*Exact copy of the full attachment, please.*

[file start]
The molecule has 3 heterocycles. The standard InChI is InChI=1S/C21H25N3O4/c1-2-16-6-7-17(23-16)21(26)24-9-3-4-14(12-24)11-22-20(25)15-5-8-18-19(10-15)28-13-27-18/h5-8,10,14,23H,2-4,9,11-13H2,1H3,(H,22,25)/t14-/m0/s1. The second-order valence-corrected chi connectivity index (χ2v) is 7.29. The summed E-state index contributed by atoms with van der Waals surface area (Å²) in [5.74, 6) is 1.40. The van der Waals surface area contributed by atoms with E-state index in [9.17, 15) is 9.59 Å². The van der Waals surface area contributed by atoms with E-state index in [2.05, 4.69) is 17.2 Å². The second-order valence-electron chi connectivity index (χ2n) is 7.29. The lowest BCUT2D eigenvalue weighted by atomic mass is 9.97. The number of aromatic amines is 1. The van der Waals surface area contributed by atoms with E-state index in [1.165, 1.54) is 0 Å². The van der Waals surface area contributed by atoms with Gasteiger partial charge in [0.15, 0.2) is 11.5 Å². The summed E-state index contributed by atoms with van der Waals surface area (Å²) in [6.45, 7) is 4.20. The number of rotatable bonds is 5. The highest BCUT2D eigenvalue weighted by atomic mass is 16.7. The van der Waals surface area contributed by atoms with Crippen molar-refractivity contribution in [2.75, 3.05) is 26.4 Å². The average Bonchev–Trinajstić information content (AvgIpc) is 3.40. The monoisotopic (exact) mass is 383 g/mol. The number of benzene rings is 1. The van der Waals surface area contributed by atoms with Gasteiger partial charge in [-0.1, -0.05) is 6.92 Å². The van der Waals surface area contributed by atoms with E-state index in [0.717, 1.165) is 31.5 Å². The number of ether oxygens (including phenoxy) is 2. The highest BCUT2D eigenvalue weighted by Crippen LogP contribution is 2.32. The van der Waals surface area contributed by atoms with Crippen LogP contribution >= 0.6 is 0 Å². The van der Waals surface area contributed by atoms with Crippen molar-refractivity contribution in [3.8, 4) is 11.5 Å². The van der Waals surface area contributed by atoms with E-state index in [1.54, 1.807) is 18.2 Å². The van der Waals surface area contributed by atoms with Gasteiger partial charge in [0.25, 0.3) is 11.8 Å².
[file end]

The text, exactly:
The molecule has 3 heterocycles. The standard InChI is InChI=1S/C21H25N3O4/c1-2-16-6-7-17(23-16)21(26)24-9-3-4-14(12-24)11-22-20(25)15-5-8-18-19(10-15)28-13-27-18/h5-8,10,14,23H,2-4,9,11-13H2,1H3,(H,22,25)/t14-/m0/s1. The second-order valence-corrected chi connectivity index (χ2v) is 7.29. The summed E-state index contributed by atoms with van der Waals surface area (Å²) in [5.74, 6) is 1.40. The van der Waals surface area contributed by atoms with E-state index in [9.17, 15) is 9.59 Å². The van der Waals surface area contributed by atoms with E-state index in [2.05, 4.69) is 17.2 Å². The second-order valence-electron chi connectivity index (χ2n) is 7.29. The lowest BCUT2D eigenvalue weighted by atomic mass is 9.97. The number of aromatic amines is 1. The van der Waals surface area contributed by atoms with E-state index in [1.165, 1.54) is 0 Å². The van der Waals surface area contributed by atoms with Gasteiger partial charge in [0.15, 0.2) is 11.5 Å². The summed E-state index contributed by atoms with van der Waals surface area (Å²) in [6.45, 7) is 4.20. The number of rotatable bonds is 5. The highest BCUT2D eigenvalue weighted by atomic mass is 16.7. The van der Waals surface area contributed by atoms with Crippen molar-refractivity contribution in [2.75, 3.05) is 26.4 Å². The average Bonchev–Trinajstić information content (AvgIpc) is 3.40. The monoisotopic (exact) mass is 383 g/mol. The number of benzene rings is 1. The van der Waals surface area contributed by atoms with Gasteiger partial charge in [-0.1, -0.05) is 6.92 Å². The van der Waals surface area contributed by atoms with E-state index in [0.717, 1.165) is 31.5 Å². The number of ether oxygens (including phenoxy) is 2. The highest BCUT2D eigenvalue weighted by Crippen LogP contribution is 2.32. The van der Waals surface area contributed by atoms with Crippen LogP contribution >= 0.6 is 0 Å². The van der Waals surface area contributed by atoms with Crippen molar-refractivity contribution in [3.8, 4) is 11.5 Å². The van der Waals surface area contributed by atoms with E-state index in [1.54, 1.807) is 18.2 Å². The van der Waals surface area contributed by atoms with Gasteiger partial charge in [0.25, 0.3) is 11.8 Å².